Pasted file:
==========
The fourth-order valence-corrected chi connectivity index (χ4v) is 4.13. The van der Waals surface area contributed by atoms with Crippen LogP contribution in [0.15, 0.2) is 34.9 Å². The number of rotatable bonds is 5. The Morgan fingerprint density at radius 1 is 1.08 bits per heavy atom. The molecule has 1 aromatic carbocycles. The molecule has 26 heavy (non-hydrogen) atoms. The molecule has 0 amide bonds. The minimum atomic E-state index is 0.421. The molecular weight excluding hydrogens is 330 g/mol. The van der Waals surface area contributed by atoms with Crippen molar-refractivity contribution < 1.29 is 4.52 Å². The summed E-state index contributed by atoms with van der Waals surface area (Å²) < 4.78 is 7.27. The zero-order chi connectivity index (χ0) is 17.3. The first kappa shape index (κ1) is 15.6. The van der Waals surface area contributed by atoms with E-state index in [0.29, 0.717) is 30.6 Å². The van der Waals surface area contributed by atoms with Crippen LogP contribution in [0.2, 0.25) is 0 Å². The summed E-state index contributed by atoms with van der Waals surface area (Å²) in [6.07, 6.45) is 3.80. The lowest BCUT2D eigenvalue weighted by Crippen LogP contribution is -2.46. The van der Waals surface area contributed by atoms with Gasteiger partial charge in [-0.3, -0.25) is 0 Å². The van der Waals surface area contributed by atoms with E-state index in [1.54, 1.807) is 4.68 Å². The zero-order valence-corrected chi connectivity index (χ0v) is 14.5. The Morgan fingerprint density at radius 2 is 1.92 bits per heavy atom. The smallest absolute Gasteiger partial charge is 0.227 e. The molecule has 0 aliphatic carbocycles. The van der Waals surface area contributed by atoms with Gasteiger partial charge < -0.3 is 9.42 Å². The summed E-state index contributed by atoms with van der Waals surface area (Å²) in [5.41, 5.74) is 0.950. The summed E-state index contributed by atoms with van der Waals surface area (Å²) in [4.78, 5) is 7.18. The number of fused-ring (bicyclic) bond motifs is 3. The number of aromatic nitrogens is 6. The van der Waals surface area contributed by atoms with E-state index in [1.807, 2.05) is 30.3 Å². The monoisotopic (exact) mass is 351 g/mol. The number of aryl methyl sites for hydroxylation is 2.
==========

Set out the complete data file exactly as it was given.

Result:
The fourth-order valence-corrected chi connectivity index (χ4v) is 4.13. The van der Waals surface area contributed by atoms with Crippen LogP contribution in [0.15, 0.2) is 34.9 Å². The number of rotatable bonds is 5. The Morgan fingerprint density at radius 1 is 1.08 bits per heavy atom. The molecule has 1 aromatic carbocycles. The molecule has 26 heavy (non-hydrogen) atoms. The molecule has 0 amide bonds. The minimum atomic E-state index is 0.421. The molecular weight excluding hydrogens is 330 g/mol. The van der Waals surface area contributed by atoms with Crippen molar-refractivity contribution < 1.29 is 4.52 Å². The summed E-state index contributed by atoms with van der Waals surface area (Å²) < 4.78 is 7.27. The zero-order chi connectivity index (χ0) is 17.3. The first kappa shape index (κ1) is 15.6. The van der Waals surface area contributed by atoms with E-state index in [0.29, 0.717) is 30.6 Å². The van der Waals surface area contributed by atoms with Crippen LogP contribution in [0.2, 0.25) is 0 Å². The summed E-state index contributed by atoms with van der Waals surface area (Å²) in [6.07, 6.45) is 3.80. The lowest BCUT2D eigenvalue weighted by Crippen LogP contribution is -2.46. The van der Waals surface area contributed by atoms with Gasteiger partial charge in [-0.3, -0.25) is 0 Å². The van der Waals surface area contributed by atoms with E-state index in [1.54, 1.807) is 4.68 Å². The zero-order valence-corrected chi connectivity index (χ0v) is 14.5. The Morgan fingerprint density at radius 2 is 1.92 bits per heavy atom. The smallest absolute Gasteiger partial charge is 0.227 e. The molecule has 0 aliphatic carbocycles. The van der Waals surface area contributed by atoms with Gasteiger partial charge < -0.3 is 9.42 Å². The summed E-state index contributed by atoms with van der Waals surface area (Å²) in [5.41, 5.74) is 0.950. The summed E-state index contributed by atoms with van der Waals surface area (Å²) in [4.78, 5) is 7.18. The number of fused-ring (bicyclic) bond motifs is 3. The number of aromatic nitrogens is 6. The van der Waals surface area contributed by atoms with E-state index in [1.807, 2.05) is 30.3 Å². The monoisotopic (exact) mass is 351 g/mol. The number of aryl methyl sites for hydroxylation is 2.